Collaboration between the production sound team and post sound team always improves the quality of the final soundtrack. Some supervising sound editors even show up on set to record their own location effects. But supervising sound editor/sound designer Udit Duseja has taken that to the next level by also being the production sound mixer on Netflix’s Yeh Ballet — a dramatic film that’s based on the true story of two teens from Mumbai who pursue their passion to dance despite economic struggles and opposition from family.
Here, Mumbai-based Duseja talks about capturing production effects (like dance movements and street-fair drumming), location ambience and particular crowds to serve as a strong base for additional sound added in post. He talks about the role of sound as a storytelling tool — how he used it to communicate the special characteristics of each location, and how it helped to connect the different places with parallel points in time.
Jennifer Walden (JW): You were involved from pre-production through the end of post? That’s remarkable! What were some challenges of working this way? Also, what were some advantages of working this way?
Udit Duseja (UD): From our very first meeting, director Sooni Taraporevala was certain that she wanted a single point of communication for the sound of this film. She wanted someone who could be on location and supervise the sound until the final deliverables.
Every job comes with its own set of challenges and so did this one. Mumbai is a busy, chaotic and noisy place; the director was adamant that I capture most of the dialogue on-set as she wanted to keep the authenticity of the performances intact. The way I made this happen was to be involved in all the preparation for the shoot: taking part in tech recce and scouting for each location; discussing my notes on the script; understanding DOPs shooting style; working with the production designer and costume department; and working with the ADs & line producers to make sure generators were not near the set and there was crowd control on locations. This collaboration was crucial, because getting good location sound is a joint effort and all departments need to be conscious of it.
The main advantage of being the sound designer on location is that you are able to predict and solve problems which will be difficult to resolve later in the postproduction. In other words, my postproduction brain was always switched on. Apart from recording clean dialogue, the few things I was always aware of were: overlaps, recording crowd, location Foley, and wild tracks.
For example, towards the end of the film, the dialogue in the car scene with Asif, Nishu, and Saul going to the airport was recorded as a wild track. I couldn’t get clean dialogue during the take because the car windows were down! The actors were great at recreating their exact same performances for sound with the windows up.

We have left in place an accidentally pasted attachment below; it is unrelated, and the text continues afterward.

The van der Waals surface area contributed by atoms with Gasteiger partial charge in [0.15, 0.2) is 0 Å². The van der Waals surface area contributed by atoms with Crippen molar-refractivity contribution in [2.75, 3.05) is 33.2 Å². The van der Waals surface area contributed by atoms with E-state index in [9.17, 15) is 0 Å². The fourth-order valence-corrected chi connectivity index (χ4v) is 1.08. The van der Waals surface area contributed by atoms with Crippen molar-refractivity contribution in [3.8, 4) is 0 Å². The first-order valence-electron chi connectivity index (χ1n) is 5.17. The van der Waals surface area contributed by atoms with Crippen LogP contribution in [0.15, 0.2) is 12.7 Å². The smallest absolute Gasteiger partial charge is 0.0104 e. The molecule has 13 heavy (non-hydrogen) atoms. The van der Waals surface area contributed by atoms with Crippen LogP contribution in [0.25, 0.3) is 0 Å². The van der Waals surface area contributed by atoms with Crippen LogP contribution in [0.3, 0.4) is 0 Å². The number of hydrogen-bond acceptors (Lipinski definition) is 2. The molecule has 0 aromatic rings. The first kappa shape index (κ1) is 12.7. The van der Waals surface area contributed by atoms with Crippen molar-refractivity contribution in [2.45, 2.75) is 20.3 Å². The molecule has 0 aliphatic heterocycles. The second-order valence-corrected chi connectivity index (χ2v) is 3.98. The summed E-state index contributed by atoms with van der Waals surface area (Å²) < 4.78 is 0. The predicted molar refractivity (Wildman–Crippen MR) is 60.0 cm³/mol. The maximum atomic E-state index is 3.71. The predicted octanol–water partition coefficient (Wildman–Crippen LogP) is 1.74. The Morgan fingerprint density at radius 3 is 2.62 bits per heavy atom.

Another example is in the scene where Nishu goes to save Saul from the angry neighbours, who are all talking to him at once. Here, the crowd was miming during the main dialogue part and I did a quick second recording immediately after the final shot, to capture all the voices without losing the momentum of the scene. These tricks are simple but effective and can save a lot of time in post.
This process enabled post-production to become simple to navigate, as I knew the sound rushes very well. I could easily direct the sound editors as to where to find replacements of sound effects that I gathered during the shoot.
JW: So you were able to get production recordings for the dancing and movement sounds? Were these also covered in Foley?
UD: The dance studio was constructed in an abandoned factory that’s regularly used for film shoots; it’s located in the Mumbai suburbs. Before we started constructing and filming, I visited the site a few times with the art department and production crew to assess the space. The main dance hall was a large empty shell where I couldn’t even hear a person talking on the other side. I worked very closely with the production designer Shailaja Sharma and the cinematographer Kartik Vijay to work out how we could dampen the acoustics. After a few discussions, I suggested we suspend cotton mattresses across the ceiling and those were then covered with cloth to look natural. It worked out pretty well with the mirrors and the curtains in place. It was a true team effort.
After a day of filming, the floor started creaking and the space became sonically alive. While I was aiming to record clean dialogue without the creaks, we also wanted to make sure we didn’t lose the natural character of the space.
So it became essential to capture the feet and movement sounds on set; it would have been really hard to recreate them in post. I recorded rehearsal takes without camera for sound. I then asked the dancers if I could record varied takes, during their lunch break, to capture additional layers that I would use for designing body movements and falls. In post, the Foley movement sounds filled the gaps and supported the production recordings well. What could have been a problematic situation became a tool for enhancing the story.
I also managed to capture wild crowd recordings with the dancers moving in and out of the studio — different variations of walla and practicing movements. You can hear those recordings bleeding through the walls in the corridor scenes. The idea was to maintain the authenticity of the studio.
JW: Can you tell me about your overall design strategy on Yeh Ballet ?